Harold's Back to School Tech Tips with Noel Leeming

Harold the giraffe with school children

Life Education teamed up with Noel Leeming to put the 'smart' in Smart Devices with online safety advice from Harold the Giraffe

In the age of technology, where Kiwi kids seem to navigate smartphones and tablets as effortlessly as riding a bike, parents face the daunting task of buying their child's first device. Recognising this challenge, Life Ed and Noel Leeming have joined forces to educate parents and carers, and empower both them and their tech-savvy offspring in navigating the smart device market and staying safe online.

As part of the Noel Leeming ‘Back-to-School’ campaign, Life Education created a series of videos to educate the Noel Leeming team members. These videos provide valuable insights and expert advice on the various factors parents/carers need to consider when purchasing a smart device for their children.

An online resource called Harold’s Tech Tips was also designed for tamariki and whānau to work through together covering settings and boundaries, healthy routines, keeping safe online and what to do when things go wrong.

Customers were also able to contribute to the cause by donating in-store, with all proceeds going to Life Education Trust, who teach students about staying safe and positive online as part of their Healthy Harold programme.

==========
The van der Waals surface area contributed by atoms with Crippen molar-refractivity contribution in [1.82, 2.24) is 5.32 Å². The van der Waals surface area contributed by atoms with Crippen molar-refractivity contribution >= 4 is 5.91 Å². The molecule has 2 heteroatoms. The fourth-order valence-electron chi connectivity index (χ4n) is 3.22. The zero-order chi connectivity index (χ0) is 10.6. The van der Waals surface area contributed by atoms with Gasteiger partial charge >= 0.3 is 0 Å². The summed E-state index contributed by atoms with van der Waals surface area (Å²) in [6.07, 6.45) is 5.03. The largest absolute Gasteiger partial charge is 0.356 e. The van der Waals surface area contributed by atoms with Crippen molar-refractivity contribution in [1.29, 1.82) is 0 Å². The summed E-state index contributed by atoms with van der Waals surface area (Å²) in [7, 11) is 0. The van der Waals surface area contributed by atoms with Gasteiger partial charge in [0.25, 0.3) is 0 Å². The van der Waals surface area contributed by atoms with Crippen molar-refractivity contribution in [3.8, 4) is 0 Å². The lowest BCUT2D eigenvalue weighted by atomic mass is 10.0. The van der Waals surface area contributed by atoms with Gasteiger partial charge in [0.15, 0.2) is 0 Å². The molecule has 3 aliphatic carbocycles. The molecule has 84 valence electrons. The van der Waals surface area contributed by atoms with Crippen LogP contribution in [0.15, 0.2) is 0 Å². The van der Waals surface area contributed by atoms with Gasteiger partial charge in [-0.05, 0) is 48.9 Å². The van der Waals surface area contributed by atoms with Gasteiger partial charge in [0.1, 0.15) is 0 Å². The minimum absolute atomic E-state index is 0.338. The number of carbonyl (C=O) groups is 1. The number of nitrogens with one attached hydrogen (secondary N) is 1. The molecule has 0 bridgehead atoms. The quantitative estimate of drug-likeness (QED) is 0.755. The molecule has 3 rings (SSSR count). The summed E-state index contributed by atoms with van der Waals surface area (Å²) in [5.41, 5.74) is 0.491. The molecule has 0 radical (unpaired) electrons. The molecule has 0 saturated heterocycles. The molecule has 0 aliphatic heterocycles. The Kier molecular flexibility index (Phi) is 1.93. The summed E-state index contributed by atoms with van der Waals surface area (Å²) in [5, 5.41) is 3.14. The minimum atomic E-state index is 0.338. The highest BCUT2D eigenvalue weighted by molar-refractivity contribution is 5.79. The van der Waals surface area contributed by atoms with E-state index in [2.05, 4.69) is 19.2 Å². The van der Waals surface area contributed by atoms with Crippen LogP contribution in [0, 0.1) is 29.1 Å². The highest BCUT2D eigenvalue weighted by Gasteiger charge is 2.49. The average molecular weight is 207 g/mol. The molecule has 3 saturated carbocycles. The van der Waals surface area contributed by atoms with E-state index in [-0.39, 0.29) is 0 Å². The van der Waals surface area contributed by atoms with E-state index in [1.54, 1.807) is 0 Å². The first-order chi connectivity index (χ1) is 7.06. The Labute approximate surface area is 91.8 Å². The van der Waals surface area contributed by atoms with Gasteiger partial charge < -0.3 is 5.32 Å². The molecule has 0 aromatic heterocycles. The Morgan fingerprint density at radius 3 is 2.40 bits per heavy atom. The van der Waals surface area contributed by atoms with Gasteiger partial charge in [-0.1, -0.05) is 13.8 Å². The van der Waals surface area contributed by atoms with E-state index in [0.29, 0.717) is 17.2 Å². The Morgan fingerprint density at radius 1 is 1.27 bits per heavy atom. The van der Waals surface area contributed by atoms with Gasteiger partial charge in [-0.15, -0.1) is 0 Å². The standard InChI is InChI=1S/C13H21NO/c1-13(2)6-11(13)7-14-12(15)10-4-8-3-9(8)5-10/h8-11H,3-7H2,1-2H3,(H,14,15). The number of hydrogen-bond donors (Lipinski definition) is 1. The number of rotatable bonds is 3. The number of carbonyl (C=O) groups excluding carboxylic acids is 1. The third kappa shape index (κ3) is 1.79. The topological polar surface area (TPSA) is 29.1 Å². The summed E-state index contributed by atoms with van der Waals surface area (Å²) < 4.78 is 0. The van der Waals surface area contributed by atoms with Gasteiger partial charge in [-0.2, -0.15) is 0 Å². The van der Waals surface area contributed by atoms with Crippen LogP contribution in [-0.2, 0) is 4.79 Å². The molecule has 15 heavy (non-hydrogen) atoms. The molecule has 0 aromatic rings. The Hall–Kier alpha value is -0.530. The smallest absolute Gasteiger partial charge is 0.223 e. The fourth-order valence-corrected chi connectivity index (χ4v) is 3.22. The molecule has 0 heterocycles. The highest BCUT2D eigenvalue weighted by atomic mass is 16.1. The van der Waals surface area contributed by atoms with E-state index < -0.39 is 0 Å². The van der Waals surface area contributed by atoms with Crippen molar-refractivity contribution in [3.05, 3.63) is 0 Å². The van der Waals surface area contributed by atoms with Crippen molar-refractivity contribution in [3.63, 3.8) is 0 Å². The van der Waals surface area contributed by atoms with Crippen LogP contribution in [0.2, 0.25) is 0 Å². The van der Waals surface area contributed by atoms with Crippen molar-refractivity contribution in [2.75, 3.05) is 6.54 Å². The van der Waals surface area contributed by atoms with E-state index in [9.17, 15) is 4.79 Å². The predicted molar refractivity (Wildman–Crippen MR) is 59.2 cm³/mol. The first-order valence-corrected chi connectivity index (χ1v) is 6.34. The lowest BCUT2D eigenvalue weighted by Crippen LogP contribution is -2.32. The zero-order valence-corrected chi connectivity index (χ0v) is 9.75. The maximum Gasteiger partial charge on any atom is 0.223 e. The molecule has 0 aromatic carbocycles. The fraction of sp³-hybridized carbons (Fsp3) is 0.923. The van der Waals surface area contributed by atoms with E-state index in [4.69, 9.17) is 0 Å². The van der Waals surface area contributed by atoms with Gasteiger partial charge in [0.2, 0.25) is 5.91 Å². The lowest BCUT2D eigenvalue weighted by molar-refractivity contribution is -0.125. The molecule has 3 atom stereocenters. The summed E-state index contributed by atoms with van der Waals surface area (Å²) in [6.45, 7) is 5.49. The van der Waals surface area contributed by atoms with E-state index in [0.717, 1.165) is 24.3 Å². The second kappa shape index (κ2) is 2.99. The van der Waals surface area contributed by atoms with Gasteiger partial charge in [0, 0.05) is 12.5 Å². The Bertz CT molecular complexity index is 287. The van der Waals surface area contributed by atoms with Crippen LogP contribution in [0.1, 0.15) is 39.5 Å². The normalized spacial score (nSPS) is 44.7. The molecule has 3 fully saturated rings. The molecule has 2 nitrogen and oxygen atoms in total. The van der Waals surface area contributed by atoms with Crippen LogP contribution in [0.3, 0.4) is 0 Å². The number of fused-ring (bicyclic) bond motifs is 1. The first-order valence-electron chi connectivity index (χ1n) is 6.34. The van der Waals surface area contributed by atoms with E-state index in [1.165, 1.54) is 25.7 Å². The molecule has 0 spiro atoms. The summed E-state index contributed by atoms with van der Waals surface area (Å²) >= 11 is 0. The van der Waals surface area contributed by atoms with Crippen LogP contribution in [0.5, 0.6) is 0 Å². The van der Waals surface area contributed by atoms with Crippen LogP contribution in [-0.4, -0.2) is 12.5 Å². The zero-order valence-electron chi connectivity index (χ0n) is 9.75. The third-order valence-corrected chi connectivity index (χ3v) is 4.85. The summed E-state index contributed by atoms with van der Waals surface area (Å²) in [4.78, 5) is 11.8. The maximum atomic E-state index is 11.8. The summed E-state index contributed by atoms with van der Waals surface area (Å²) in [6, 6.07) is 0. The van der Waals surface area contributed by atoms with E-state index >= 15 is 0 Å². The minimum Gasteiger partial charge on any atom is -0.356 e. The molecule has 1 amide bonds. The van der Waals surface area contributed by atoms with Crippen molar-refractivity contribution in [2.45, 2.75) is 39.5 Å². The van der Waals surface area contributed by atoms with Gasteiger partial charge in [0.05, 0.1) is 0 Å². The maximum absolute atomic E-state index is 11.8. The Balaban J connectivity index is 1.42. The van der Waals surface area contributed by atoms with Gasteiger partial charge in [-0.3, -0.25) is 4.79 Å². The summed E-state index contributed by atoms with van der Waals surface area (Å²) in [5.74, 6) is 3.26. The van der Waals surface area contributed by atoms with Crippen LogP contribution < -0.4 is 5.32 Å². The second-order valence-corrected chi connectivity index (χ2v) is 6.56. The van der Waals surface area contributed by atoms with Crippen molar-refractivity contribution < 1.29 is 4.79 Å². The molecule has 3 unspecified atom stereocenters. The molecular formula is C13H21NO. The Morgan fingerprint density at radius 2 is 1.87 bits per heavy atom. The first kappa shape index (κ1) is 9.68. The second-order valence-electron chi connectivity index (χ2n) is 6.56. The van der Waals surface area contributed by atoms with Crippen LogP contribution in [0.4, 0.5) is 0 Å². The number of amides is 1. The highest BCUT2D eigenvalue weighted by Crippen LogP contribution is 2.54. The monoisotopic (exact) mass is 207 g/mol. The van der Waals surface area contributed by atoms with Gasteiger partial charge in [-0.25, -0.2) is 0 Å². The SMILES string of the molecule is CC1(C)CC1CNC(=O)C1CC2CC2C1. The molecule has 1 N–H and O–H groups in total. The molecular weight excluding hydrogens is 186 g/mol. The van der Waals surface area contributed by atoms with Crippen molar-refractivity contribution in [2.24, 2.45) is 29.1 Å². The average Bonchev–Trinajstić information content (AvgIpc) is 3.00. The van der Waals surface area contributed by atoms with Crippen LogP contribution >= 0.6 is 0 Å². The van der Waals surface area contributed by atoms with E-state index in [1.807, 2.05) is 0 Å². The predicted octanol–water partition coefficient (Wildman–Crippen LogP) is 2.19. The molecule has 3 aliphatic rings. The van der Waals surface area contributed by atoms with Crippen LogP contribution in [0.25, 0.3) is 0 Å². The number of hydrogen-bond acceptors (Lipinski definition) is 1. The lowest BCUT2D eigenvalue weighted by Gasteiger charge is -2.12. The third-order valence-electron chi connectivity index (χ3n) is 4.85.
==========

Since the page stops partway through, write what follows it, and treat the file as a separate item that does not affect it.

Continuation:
“Our team has undergone training to provide the best support possible. Our partnership with Life Education is invaluable. They are the experts in this field, and a trusted household name. It's fantastic for our customers and helps us be passionate experts.”
Noel Leeming Lead Tanya Atkinson

Here’s a couple of the tips Harold shared that might help with navigating ‘smart devices’ with your young people.

Explore together

It’s easy for young people to find themselves in online spaces designed for adults. The recommended ages for apps and games are there to protect tamariki from unwanted contact and content.  You can help by setting up linked accounts and parental controls for apps like YouTube and Messenger and approve new dowloads. Turning off Autoplay on YouTube and blocking ads in the browser can help control what they see. Find some online games/memes/websites to look at together and ask them what they like to do online.

Keeping ourselves safe

Teach young people to keep their personal information private and to only play or chat with people they know.

Photos can contain identifying information so encourage kids to only share pictures with friends or family and to choose an object or place as their avatar/profile pictures.

Set strong passwords

  • Avoid using names (including pets) and birthdates.
  • Make each password different e.g. have a base word and add some letters from each app name.
  • Include punctuation such as exclamation marks.
  • Include numbers.

Read more Tech Tips from Harold